back contents next November 10, 1999

But that's another story

I'm free!

Well, relatively free.

The site that I was working on was showed to the client today. Heather (the designer that worked with me on it) and I breathed a very deep sigh of relief! Not too deep though, because I quickly got involved in other upcoming work. I don't mind being busy. Heck, I love being busy. I love working. For a few weeks, I didn't get a lot of work and I was biting my nails about it. Now, I'm flooded and it's tiring and wonderful, as long as it is not frustrating.

That was the problem. We just didn't have enough information to tackle the design and information architecture problems of the site. We kept making guesses. We also had incomplete layouts for the site so we had large gaps in developing the prototype.

"So, how do you get from the view screen to the create new screen? How do you edit them and not just create them?" were two frequent questions we kept asking and getting no concrete answers.

At 4:00pm, I wiped my hands of the project (for now) and began reading the specs for the next. Just an endless round of fun!


Congratulations to Threnody (no URL, unfortunately) for being the first person to send in a correct answer to the puzzle. I received his message at 4:52am this morning. He said that he is now motivated to pick up the latest issue of Games Magazine (yay!) and recommended that I read the Red Mars series by Kim Stanley Robinson (I think that's his name). Coincidentally, that is the new book I chose for "evening reading" before I get to bed!

The first online journaller to get it in is Amanda, fellow all-round lover of puzzles and assorted geek sundries. She's one of the people I know online that I wish I knew in person. She's so cool and funny and delightful to know.

Both will be receiving personalized congratulatory graphics from me (once I decide on an appropriately cheesy quote for it).


This morning, I decided to read something lighthearted on the bus ride. This is standard behavior for me, since I will often be reading three or four different books at the same time, each designed for a particular activity. So, Red Mars is my new "going to bed" reading material. I have a series of three Theban plays (by Sophocles) in the bathroom. For my commute, I chose to reread Michael Ende's The Neverending Story.

Rereading it for the first time in probably 8 or 9 years, I reopened many memories that I've visited in for a long time. I remember the first time I saw the film, which I loved immensely. I was totally charmed by Barret Oliver as Bastian Balthasar Bux (Bastian is such a pretty name). I loved the world of Fantasia and I wanted the same wonderful thing that happens to Bastian to happen to me too. I often dream of the fantasy worlds I read about coming true.

I want to ride on Falcor's back, feel the might of the luck dragon as my hair whips around me.

I want to trace the outline of AURYN with my finger. Feel the metal. Would it be cool to my touch? Warm? Would I feel power or energy radiating from it? Would it feel heavy around my neck and weigh my head down?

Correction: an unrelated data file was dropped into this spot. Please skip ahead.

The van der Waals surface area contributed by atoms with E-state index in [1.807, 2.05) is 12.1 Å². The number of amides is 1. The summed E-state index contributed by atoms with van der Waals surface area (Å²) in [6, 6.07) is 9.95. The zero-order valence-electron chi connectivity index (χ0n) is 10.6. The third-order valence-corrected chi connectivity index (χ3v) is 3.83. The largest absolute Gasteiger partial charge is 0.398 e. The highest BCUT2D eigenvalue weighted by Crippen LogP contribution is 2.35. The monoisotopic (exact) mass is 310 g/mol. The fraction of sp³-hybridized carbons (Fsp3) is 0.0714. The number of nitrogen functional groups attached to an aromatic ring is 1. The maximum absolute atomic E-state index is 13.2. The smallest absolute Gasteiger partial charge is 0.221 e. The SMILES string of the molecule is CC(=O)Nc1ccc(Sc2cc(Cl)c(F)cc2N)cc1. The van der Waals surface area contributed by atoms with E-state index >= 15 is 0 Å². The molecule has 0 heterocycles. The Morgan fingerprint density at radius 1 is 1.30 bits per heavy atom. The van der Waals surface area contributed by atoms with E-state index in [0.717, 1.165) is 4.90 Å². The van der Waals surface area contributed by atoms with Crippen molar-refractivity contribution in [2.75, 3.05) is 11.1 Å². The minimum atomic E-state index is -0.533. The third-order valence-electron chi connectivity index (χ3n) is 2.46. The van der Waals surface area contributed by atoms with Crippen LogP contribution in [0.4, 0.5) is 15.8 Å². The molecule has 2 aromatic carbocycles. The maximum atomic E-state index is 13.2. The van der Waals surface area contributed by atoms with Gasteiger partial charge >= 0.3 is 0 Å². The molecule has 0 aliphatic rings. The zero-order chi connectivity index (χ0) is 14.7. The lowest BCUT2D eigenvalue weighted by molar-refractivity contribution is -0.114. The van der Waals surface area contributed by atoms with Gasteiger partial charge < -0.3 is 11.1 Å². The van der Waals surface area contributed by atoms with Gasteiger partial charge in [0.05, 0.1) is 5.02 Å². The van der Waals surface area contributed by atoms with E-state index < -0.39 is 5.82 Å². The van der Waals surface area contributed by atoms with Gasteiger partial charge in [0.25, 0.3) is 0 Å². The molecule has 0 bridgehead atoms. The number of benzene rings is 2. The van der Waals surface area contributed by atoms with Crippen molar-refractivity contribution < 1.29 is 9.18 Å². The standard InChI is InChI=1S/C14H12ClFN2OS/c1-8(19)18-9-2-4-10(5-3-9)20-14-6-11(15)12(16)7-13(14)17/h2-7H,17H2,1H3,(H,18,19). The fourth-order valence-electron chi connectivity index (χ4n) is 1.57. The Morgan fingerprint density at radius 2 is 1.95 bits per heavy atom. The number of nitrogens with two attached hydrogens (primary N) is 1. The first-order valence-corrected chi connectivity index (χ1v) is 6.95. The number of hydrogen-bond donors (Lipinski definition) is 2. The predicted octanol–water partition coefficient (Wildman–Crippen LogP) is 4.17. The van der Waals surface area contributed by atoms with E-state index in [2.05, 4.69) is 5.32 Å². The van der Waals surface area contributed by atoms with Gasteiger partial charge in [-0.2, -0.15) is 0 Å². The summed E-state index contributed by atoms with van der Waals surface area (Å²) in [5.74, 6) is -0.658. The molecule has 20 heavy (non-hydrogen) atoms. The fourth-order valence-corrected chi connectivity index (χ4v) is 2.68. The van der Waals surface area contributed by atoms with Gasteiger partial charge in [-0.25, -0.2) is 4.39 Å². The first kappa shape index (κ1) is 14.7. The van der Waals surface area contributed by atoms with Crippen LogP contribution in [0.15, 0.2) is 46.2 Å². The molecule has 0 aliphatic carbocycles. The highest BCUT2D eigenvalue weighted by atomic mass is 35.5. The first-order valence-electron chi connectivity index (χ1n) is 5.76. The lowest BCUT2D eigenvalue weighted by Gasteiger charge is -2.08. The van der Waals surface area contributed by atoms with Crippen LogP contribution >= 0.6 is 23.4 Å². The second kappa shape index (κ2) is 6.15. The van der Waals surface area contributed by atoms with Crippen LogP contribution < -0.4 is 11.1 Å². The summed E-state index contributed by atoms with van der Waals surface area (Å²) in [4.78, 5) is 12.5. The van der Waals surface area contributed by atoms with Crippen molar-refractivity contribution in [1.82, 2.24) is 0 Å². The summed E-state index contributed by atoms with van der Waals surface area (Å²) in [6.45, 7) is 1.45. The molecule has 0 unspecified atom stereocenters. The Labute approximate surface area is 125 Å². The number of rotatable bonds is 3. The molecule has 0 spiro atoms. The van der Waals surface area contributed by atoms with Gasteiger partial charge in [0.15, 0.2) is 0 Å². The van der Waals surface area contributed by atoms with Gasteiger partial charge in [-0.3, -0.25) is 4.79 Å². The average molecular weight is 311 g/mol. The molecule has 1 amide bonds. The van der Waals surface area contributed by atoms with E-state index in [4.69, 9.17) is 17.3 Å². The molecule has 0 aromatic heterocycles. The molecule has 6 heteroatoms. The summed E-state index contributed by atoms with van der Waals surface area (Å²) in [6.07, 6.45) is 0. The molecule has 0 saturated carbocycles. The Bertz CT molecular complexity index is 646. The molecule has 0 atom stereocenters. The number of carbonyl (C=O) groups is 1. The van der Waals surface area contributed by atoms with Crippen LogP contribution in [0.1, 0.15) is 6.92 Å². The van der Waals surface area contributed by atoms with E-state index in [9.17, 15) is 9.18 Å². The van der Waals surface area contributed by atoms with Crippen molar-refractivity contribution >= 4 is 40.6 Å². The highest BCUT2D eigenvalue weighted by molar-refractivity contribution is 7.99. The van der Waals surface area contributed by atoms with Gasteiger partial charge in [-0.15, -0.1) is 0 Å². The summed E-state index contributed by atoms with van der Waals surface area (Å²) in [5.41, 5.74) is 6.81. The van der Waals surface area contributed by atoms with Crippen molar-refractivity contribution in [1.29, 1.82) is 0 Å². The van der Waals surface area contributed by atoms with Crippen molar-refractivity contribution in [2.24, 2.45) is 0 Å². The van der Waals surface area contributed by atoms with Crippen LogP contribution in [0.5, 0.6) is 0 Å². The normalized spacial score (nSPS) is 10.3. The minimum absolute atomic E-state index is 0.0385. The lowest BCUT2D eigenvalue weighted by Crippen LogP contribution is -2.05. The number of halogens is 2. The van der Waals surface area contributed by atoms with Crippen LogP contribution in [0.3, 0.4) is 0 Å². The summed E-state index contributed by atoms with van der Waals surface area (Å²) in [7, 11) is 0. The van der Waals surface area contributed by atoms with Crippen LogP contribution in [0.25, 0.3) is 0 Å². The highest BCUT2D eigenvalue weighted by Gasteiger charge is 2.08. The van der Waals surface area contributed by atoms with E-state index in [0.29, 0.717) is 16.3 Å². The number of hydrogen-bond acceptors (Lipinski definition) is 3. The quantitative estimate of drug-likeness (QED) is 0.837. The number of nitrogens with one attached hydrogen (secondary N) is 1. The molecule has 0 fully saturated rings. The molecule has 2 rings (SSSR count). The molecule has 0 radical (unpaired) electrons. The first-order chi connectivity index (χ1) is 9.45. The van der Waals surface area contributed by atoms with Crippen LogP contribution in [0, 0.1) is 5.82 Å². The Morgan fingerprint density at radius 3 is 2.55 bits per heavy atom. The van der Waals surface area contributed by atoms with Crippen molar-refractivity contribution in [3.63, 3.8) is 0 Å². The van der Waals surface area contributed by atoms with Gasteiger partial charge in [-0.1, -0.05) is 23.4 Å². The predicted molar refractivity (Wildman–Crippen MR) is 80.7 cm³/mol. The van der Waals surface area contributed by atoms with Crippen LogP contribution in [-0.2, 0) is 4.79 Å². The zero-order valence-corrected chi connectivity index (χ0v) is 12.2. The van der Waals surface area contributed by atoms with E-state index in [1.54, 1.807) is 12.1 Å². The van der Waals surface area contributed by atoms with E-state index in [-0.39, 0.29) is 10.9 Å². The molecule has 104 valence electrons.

I want to see the glistening Ivory Tower. It should start far, in the distance. A speck that grows unspeakably large as I approach it. I'd love to run my hand against its smooth surface and stare at her delicate lace-like finery.

Sometimes, my imagination and my mind's eye can be so clear that I can imagine lifting my hand and touching my visions. I have to shake myself out of my reverie.


Commuter Tale
The M42 eastbound is always a long line in front of Port Authority. Today was no exception. I know that I stood there for around 10 or 15 minutes waiting for a bus along with a long line of people.

Two buses came at the same time and, due to my position in the line, I had a good opportunity to board the second bus instead of the first one. I shuffled to the second bus and was the second or third person in.

As I boarded the bus, I heard people behind me speaking with harsh voices.

"Don't push me."

"I was waiting for 30 minutes!"

"I was here first."

"Get your bag out of my way."

It was past rush hour (I left for work on a later bus). I thought that the rush hour crowd tends to be less irritable than this one. Perhaps it's because they are all late and need to get to work ASAP. Perhaps it's because the passive (well, they really aren't passive. They are less aggressive) rush hour crowd knows that it's better for all of us to work together to keep traffic flowing smoothly and everyone can get to their respective destinations.

All I know is I was thankful for my prime position to beat the swarm.


Tonight, I joined a discussion on EFnet that Tesserae and Catherine sponsored. It was really nice to talk to people and meet them online. The conversation was primarily towards journals and ran the gammut from the "in crowd" (which I was accused of being part of on a journal listserv. Am I in the "in crowd"? What defines it? I'd like to know the qualifications because I think it's all very subjective what exactly an "in crowd" entails), to design issues and what would constitutes "good design" (which I gave lots of feedback about), to some of our collective problems and whether it was a good thing to be associated with those negative situations.

It was very stimulating and enjoyable conversation. I also got to meet a really nice guy named Shimon ("Perez?", I asked jokingly. He laughed. I made a funny. All's right with the world.)

I hope that they do chats like these frequently but not too frequently. It'll be tough trying to strike that balance. It's nice to have it seem like something special, but at the same time there is still some expectation that the next one will be "soon".

That will be another story.


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© Copyright 1999 Eileene Coscolluela